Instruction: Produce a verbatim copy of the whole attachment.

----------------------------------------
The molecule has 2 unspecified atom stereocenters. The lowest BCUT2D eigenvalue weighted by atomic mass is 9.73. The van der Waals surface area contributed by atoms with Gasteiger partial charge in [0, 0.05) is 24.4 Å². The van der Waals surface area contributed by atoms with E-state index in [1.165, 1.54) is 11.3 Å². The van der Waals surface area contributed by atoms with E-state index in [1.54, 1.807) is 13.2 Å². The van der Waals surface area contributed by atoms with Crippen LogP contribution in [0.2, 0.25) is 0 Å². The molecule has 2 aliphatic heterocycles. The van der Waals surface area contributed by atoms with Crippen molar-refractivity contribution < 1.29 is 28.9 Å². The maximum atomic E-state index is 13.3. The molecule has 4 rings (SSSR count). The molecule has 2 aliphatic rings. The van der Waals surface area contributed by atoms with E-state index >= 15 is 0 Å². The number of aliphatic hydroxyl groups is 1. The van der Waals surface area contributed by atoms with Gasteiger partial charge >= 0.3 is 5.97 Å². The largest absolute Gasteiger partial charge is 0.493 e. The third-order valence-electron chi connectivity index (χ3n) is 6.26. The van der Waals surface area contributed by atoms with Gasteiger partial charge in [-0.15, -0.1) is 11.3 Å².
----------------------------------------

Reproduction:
The molecule has 2 unspecified atom stereocenters. The lowest BCUT2D eigenvalue weighted by atomic mass is 9.73. The van der Waals surface area contributed by atoms with Gasteiger partial charge in [0, 0.05) is 24.4 Å². The van der Waals surface area contributed by atoms with E-state index in [1.165, 1.54) is 11.3 Å². The van der Waals surface area contributed by atoms with E-state index in [1.54, 1.807) is 13.2 Å². The van der Waals surface area contributed by atoms with Crippen LogP contribution in [0.2, 0.25) is 0 Å². The molecule has 2 aliphatic heterocycles. The van der Waals surface area contributed by atoms with Crippen molar-refractivity contribution < 1.29 is 28.9 Å². The maximum atomic E-state index is 13.3. The molecule has 4 rings (SSSR count). The molecule has 2 aliphatic rings. The van der Waals surface area contributed by atoms with E-state index >= 15 is 0 Å². The number of aliphatic hydroxyl groups is 1. The van der Waals surface area contributed by atoms with Gasteiger partial charge >= 0.3 is 5.97 Å². The largest absolute Gasteiger partial charge is 0.493 e. The third-order valence-electron chi connectivity index (χ3n) is 6.26. The van der Waals surface area contributed by atoms with Gasteiger partial charge in [-0.15, -0.1) is 11.3 Å².